Oklahoma Society History
The Oklahoma Society Sons of the American Revolution was organized February 22, 1905, according to the national Society's Handbook. It received its official charter during May, 1905. We have been unable to find minutes or other official records of the organization meeting or other preliminaries leading up to it. Readers are reminded that when this meeting took place early in 1905, present day Oklahoma was still Indian Territory, and its headquarters was at Guthrie. The United States Congress passed the Enabling Act in 1906 and Oklahoma was admitted to the Union, as the 46th State, in November 1907, nearly three years after the organizational meeting. Theodore Roosevelt was president. Much of eastern Oklahoma land had recently been allotted to the Indians occupying it, and much of the other lands in that area were 'restricted'. Most of western Oklahoma lands had been opened to white settlers during the 1890 decade. Between 1890 and 1905 many thousands of settlers and home seekers poured into both eastern and western Oklahoma, many towns were platted, growth was rapid, but there was some confusion.
By 1905, law and order was pretty well established, churches had been organized, and several of the new towns had become small cities. Among the thousands coming into Oklahoma during this time were several (but less than a dozen) members of the Sons of the American Revolution. It is likely (we think) that the National Society SAR corresponded with most of them, urging them to form an Oklahoma (STATE) Society. It is also likely several of those members were thinking in similar vein, and sought advice from the National Society. Evidently Henry H. Edwards took the lead in contacting his Oklahoma Compatriots, and that three to five of them responded favorably. One of them, Arthur H. Price, must have offered to help by securing supplies, application blanks, etc. from National.
Encouraged by the favorable responses, we believe that Edwards or Edwards and Price, invited all Oklahoma Compatriots to bring interested friends and attend an organization meeting to be held February 22, 1905, probably in the home town of Edwards, maybe in his home. We don't know who or how many attended. Probably 3 to 5 Compatriots, possibly with 6 to 10 interested friends, maybe as many as 17 in all. We are inclined to believe that then and there a plan of organization was adopted, and that all those eligible; and interested signed the Charter Application. Arthur Hamblin Price was authorized to serve as interim Registrar and all interested were asked to sign and file with him Applications for Membership which he would clear through the National Society. We know for sure that during the year 1905, five of those having SAR memberships in other states transferred and fourteen new applicants for membership were admitted to membership in the Oklahoma Society, nineteen in all. The first seventeen were considered (and often are referred to) as 'Charter Members'.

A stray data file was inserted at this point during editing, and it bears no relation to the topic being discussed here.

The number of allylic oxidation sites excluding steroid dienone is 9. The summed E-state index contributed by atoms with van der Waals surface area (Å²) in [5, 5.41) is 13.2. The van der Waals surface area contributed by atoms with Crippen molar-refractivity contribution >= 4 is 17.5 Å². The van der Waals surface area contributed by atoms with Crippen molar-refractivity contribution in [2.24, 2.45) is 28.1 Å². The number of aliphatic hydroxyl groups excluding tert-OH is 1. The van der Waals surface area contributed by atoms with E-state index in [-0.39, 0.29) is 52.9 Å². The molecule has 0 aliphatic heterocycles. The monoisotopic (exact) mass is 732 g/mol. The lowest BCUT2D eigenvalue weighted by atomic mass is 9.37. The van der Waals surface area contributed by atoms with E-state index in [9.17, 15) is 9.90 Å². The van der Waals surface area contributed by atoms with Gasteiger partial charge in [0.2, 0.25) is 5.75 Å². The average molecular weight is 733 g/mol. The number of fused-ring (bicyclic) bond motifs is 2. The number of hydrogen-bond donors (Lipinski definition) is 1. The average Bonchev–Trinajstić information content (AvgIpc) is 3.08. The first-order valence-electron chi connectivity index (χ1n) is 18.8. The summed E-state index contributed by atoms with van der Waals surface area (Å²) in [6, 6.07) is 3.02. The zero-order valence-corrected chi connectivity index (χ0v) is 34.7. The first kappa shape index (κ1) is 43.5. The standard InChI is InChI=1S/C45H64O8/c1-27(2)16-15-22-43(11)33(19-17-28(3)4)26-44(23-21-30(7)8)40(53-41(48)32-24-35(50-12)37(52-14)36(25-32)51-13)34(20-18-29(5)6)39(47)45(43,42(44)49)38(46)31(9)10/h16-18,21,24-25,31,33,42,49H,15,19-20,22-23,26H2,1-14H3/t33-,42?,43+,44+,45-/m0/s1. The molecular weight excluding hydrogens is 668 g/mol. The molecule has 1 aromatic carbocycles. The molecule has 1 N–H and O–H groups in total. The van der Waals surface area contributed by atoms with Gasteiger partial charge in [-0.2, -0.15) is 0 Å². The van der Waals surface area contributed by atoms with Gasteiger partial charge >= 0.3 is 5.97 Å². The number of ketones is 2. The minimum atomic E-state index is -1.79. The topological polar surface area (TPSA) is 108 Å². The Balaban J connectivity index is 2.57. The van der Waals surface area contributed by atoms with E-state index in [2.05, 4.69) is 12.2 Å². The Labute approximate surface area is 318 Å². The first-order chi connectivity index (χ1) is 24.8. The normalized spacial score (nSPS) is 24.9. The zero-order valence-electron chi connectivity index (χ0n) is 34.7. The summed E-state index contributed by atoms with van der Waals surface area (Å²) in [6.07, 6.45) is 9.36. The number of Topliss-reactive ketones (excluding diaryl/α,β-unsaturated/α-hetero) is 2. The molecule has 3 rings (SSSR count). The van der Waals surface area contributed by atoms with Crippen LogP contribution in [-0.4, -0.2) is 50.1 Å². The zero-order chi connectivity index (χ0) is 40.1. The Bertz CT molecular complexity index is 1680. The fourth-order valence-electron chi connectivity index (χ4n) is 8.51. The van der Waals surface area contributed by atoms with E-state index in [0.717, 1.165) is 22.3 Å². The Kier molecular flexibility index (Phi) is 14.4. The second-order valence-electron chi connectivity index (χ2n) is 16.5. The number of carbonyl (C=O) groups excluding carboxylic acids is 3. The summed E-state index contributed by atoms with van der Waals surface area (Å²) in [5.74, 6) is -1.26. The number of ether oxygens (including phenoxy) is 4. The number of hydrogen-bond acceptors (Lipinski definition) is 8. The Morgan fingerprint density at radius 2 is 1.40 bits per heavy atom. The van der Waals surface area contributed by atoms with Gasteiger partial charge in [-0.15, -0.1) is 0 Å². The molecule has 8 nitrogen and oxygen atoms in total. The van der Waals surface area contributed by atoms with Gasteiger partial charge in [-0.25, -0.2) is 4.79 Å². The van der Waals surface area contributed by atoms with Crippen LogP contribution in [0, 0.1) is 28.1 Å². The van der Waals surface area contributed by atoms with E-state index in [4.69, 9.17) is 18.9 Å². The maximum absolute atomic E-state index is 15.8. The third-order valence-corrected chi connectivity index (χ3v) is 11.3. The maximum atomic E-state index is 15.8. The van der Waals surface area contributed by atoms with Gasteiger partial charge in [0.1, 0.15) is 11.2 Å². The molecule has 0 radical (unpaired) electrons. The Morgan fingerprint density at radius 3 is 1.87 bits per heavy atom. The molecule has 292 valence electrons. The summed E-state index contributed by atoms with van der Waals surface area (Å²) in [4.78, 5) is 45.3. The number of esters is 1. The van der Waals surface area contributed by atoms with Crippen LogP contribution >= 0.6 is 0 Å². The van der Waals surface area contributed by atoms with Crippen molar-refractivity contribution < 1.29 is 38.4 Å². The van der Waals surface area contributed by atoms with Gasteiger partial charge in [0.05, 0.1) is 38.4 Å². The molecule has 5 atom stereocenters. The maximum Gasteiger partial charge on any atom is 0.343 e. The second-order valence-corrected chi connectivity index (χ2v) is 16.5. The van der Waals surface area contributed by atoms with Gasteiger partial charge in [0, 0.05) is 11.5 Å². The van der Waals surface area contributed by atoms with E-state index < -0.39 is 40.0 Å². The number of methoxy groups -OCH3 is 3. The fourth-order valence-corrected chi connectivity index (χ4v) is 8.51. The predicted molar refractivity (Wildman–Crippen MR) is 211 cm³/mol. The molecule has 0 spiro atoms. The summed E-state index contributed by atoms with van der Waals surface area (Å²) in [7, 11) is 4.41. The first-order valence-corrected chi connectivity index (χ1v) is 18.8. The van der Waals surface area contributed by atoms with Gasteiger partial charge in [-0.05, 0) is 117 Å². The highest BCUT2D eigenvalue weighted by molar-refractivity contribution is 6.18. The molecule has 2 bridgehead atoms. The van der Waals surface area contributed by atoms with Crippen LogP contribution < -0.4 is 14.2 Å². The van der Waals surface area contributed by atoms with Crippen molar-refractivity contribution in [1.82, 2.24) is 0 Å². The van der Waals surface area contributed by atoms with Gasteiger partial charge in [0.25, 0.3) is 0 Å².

Past and Present Oklahoma Society Chapters
Location / Descriptive Data
| Ardmore ||Ardmore, Lawton, Durant area. || 2009 || Active |
| Bartlesville || || 1960 || Active |
| Choctaw || Antlers, Durant, & McAlester. || 1974 || 1975 |
| Claremore and Claremore-Pryor || Renamed Nathaniel Pryor in 1981. || 1961 || 1981 |
| Five Tribes || Tahlequah, Muskogee. Absorbed by Tulsa. || 1976 || 1981 |
| Great Plains || Altus, Duncan, Lawton. || 1972 || 1979 |
| Jet || Largely decendants of Jonathan Harned. || 1958 || 1964 |
| Kingfisher || Absorbed by Oklahoma City about 1979. || 1971 || 1979 |
| Michael Gold || Far NE Oklahoma. Miami, Vinita area. || 1976 || 1979 |
| Montfort Stokes || Gradually changed to Muskogee. || 1928/1929 || 1948 |
| Muskogee || Often inactive. Eventually merged with Tulsa. || 1935 || 1974 |
| Nathaniel Pryor || Formerly Claremore-Pryor || 1981 ||Closed|
| Norman || || 1985 || Active |
| Oklahoma City || Formed when the Oklahoma Society split into two chapters, Tulsa and Oklahoma City. || 1924 || Active |
| Oklahoma Society || Operated without chapters. || 1905 || 1924 |
| Ponca City || Absorbed by Oklahoma City || 1970 || 2004 |
| Shawnee || Never very large or active. || 1954 || 1964 |
| Stillwater || || 1964 || 1975 |
| Tulsa || Operated informally 1916-1923. Formally created when the Oklahoma Society split into two chapters, Tulsa and Oklahoma City. || 1924 || Active
Source: "The Oklahoma Society Sons of the American Revolution 1987 Historical Roster"